The various types of mechanically separated meat that are put in many sausages are:

- mechanically deboned meat (MDM);

- mechanically deboned tissue (MDT);

- mechanically separated tissue (MST);

- mechanically separated meat (MSM);

- mechanically recovered meat (MRM).

In wieners, they primarily use mechanically separated meat (MSM, baader), which is rich in fat whenever it comes from pork. If produced from bird meat or veal, it has more tendons. The recommended (but not mandatory! ) amount of MSM in wieners is no more than 20% in the final product.

Composition of Wieners

In recent years in countries outside the US, wieners have been aggressively advertised, and despite manufacturers claiming they're "made from real meat", the suspicion remains. There is a massive trend of wieners being made from finely ground horns, hooves, bones, claws and tendons in the industrial meat grinder.


All of these fall into the umbrella term "collagen" which is not actually absorbed by the body. This should automatically make us think whether a wiener can be called a healthy food at all, plus at times they are marketed as products low in fat.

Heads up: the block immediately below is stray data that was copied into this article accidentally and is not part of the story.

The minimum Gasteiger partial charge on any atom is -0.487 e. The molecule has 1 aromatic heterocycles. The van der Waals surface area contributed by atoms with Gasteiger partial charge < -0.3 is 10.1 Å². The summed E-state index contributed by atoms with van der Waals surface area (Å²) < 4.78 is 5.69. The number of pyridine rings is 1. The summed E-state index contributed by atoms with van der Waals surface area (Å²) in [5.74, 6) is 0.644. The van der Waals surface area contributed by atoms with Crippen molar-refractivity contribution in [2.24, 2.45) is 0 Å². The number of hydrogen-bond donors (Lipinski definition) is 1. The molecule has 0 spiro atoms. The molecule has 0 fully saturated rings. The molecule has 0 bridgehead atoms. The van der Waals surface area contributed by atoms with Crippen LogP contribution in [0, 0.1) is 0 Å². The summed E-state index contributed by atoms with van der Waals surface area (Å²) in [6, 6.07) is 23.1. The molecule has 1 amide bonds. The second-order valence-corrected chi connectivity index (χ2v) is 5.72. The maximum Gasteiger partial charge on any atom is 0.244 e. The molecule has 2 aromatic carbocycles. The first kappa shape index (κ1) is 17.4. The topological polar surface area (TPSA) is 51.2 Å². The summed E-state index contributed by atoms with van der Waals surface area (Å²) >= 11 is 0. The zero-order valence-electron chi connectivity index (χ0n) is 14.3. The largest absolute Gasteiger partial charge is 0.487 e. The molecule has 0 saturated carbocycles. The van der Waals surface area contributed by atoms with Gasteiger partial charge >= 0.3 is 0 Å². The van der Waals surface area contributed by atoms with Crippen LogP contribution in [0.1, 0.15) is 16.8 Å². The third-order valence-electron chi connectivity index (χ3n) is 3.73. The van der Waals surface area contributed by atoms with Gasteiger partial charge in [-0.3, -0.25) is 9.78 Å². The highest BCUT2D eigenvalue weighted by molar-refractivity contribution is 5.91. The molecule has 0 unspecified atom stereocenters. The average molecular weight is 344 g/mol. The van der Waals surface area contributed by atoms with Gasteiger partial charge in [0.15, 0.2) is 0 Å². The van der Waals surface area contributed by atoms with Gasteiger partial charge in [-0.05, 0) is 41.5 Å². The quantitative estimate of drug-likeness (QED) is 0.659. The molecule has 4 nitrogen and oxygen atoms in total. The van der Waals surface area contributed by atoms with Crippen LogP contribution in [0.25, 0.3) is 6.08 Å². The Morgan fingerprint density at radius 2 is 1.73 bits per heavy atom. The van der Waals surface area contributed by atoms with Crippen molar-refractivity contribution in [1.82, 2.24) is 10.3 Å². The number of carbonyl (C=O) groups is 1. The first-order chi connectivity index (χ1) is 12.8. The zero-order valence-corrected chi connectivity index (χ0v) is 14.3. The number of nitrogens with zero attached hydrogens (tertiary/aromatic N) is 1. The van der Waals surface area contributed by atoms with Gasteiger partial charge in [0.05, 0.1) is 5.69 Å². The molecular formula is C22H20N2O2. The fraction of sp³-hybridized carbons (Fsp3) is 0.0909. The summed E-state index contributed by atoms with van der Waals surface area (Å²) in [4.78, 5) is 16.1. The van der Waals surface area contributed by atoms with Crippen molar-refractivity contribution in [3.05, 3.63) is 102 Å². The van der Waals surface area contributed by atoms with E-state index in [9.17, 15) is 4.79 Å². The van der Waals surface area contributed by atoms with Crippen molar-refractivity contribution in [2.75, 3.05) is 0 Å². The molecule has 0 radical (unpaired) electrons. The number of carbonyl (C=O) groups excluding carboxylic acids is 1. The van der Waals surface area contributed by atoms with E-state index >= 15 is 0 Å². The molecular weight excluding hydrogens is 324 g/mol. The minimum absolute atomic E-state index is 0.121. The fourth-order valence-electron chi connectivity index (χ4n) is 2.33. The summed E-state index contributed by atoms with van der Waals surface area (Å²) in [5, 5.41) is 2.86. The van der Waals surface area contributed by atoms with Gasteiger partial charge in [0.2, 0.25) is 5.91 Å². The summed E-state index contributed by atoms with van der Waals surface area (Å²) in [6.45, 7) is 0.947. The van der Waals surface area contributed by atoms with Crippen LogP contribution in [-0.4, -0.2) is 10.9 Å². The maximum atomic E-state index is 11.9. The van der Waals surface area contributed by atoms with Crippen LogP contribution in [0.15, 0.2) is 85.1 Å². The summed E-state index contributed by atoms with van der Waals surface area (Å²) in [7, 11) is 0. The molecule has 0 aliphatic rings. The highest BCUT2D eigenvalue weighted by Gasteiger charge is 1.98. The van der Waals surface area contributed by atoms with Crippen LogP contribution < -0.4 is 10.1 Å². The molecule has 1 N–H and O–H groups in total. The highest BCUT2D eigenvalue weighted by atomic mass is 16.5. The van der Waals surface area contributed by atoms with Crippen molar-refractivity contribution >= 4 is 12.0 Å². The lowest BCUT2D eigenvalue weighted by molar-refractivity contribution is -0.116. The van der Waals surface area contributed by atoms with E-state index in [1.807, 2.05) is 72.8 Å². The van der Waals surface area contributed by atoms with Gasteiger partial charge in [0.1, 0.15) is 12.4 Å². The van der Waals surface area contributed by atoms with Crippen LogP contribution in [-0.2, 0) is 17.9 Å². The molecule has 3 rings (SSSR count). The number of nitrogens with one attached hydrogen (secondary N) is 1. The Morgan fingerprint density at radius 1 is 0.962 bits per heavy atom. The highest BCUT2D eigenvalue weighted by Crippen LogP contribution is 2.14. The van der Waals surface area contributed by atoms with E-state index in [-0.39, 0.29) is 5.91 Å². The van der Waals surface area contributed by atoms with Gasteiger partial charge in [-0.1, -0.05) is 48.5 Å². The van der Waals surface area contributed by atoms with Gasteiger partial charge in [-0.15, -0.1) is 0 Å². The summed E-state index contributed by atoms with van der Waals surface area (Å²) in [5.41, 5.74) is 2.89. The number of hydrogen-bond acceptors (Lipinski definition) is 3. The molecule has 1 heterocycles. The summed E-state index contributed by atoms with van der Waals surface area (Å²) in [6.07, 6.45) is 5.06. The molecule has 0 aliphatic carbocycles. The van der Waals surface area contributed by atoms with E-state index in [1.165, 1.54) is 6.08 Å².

Soya is generally allowed in the composition of wieners. These sausages often contain corn, potato or wheat starch, artificial colors, which make the otherwise ugly consistency of wieners look marketable.

In wiener production, they use so-called fillers. They are added because they have the ability to retain water, or in other words to increase the weight of the product after they take in more water.

Salt, as a natural preservative, is sometimes added in larger amounts, to increase the shelf life of the sausages. And although it's considered disgusting, it's common to add fat, salo, tallow, skins and all kinds of leftover animal products to wieners.

The water content in different wieners varies. Generally speaking, in veal and pork wieners it's a bit less - 54% - 66%, in comparison to chicken wieners - where the water content can go up to 73%, starting from 59%. In the dry substance of wieners, the fat percentage also varies, usually about 46%.